Jamaica gov’t wins legal battle in bid to confiscate drug trafficker’s assets

(Jamaica Gleaner) The Jamaican Government has secured a major legal victory in its bid to go after multimillion-dollar assets believed to be owned by a Jamaican who has pleaded guilty to drug trafficking, money laundering and gunrunning charges in the United States.

This comes after Supreme Court Judge Bryan Sykes dismissed an application filed on behalf of confessed drug dealer Andrew Hamilton and eight other respondents, including his 83-year-old mother and children, that sought to remove the restraint placed on several multimillion-dollar assets he is alleged to have purchased with the proceeds from his criminal undertakings.

Attorneys acting on behalf of Hamilton, his relatives, and two companies he incorporated locally were seeking to have the restraint – the second filed by the Assets Recovery Agency (ARA) since August 2012 – lifted on the grounds that it was an abuse of the court process.

“It is vital that bad money – or money derived from unlawful activity – be kept out of the financial system because of the severe distorting effects it can have on both the macro and micro economy,” Sykes declared in dismissing Hamilton’s application.

Head of the Financial Investigations Division, Justin Felice, told The Gleaner last night that Hamilton is to be sentenced in a California federal court next February.

QUESTIONABLE ASSETS

The chain of events was set in motion in August 2012, when the ARA, believing that Hamilton’s assets were derived from his criminal activities, applied to the court to place a hold on several parcels of real estate and motor vehicles, as well as to freeze a number of accounts that were being held at various financial institutions.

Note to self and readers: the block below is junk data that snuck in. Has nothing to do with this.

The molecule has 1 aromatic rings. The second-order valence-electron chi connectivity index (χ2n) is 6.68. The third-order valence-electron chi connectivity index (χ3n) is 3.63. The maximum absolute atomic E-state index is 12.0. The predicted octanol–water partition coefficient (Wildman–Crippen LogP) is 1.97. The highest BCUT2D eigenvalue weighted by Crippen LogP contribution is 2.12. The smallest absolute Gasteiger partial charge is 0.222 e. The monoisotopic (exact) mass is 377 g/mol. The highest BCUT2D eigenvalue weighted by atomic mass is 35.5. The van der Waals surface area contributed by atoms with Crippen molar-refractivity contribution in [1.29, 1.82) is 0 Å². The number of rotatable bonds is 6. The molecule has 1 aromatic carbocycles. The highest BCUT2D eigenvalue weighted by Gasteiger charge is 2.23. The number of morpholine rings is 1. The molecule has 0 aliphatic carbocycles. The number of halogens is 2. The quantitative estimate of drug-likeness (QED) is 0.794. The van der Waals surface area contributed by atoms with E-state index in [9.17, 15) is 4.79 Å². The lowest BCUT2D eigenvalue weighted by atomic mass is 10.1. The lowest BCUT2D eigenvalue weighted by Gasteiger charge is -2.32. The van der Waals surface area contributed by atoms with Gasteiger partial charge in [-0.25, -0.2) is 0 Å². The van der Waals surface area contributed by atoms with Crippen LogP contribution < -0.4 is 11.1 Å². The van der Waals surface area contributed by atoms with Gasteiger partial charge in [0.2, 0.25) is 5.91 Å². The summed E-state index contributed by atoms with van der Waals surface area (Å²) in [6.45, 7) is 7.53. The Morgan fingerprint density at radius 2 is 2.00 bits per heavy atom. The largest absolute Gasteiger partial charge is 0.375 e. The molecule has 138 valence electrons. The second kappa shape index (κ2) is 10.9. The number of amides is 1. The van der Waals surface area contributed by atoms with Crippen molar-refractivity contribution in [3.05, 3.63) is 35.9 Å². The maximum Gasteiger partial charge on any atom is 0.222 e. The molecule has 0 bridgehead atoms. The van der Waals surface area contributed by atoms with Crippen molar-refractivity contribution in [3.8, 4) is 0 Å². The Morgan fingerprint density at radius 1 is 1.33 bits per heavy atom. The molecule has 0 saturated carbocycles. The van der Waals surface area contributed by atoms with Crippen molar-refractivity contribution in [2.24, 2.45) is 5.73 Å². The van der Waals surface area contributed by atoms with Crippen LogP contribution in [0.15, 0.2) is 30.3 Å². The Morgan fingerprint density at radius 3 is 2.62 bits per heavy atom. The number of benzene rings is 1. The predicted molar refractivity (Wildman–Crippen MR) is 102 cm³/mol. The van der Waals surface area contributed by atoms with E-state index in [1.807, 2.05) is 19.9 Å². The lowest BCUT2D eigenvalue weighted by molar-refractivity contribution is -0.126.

The ARA informed the court then that it was conducting an investigation into the source of Hamilton’s assets, with a view to have them forfeited to the State.

This application and a second one filed in June this year were supported by two affidavits from Ronald Rose, an investigator for the ARA.

In his affidavit to support the first application, Rose noted that between 2002 and 2009, Hamilton, a former postal employee and a former member of the Jamaica Constabulary Force, was able to acquire property amounting to a cumulative value of $429.5 million.

According to Rose, the convicted drug dealer was also a director and shareholder in Andrew Hamilton Construction Limited (AHCL) and Andrehan Seafoods Company Limited (ASCL).

“Despite the lack of evidence of any lawful economic activity, AHCL was able to import equipment, vehicles and parts valued at J$42,445,385 within the period April to September 2008,” the ARA investigator noted.

“ASCL, without any known lawful economic activity, was able to import a fishing vessel that cost J$19,000,000,” he continued.

He said both companies listed the address of their registered offices as 33 Moreton Park Road in St Andrew, which investigators found was locked up and unoccupied when they visited.

According to Rose’s affidavit, Hamilton’s five children – all born between 1994 and 2006 – were listed as the owners of 10 parcels of real estate, three of which have already been sold.

“The most likely source of income to purchase these properties would be Mr Andrew Hamilton, who is now a confessed drug trafficker,” Rose said.

Sykes, in delivering his ruling, noted that the respondents have failed to comply with an August 2012 order from another High Court judge, Justice Lennox Campbell, to disclose the full particulars and location of all assets owned by them or on their behalf.

“This does not necessarily mean that the respondents are engaged in money laundering or the holding of property derived from criminal activity. The order [by Campbell] is designed to assist the investigative process,” Sykes underscored.

 

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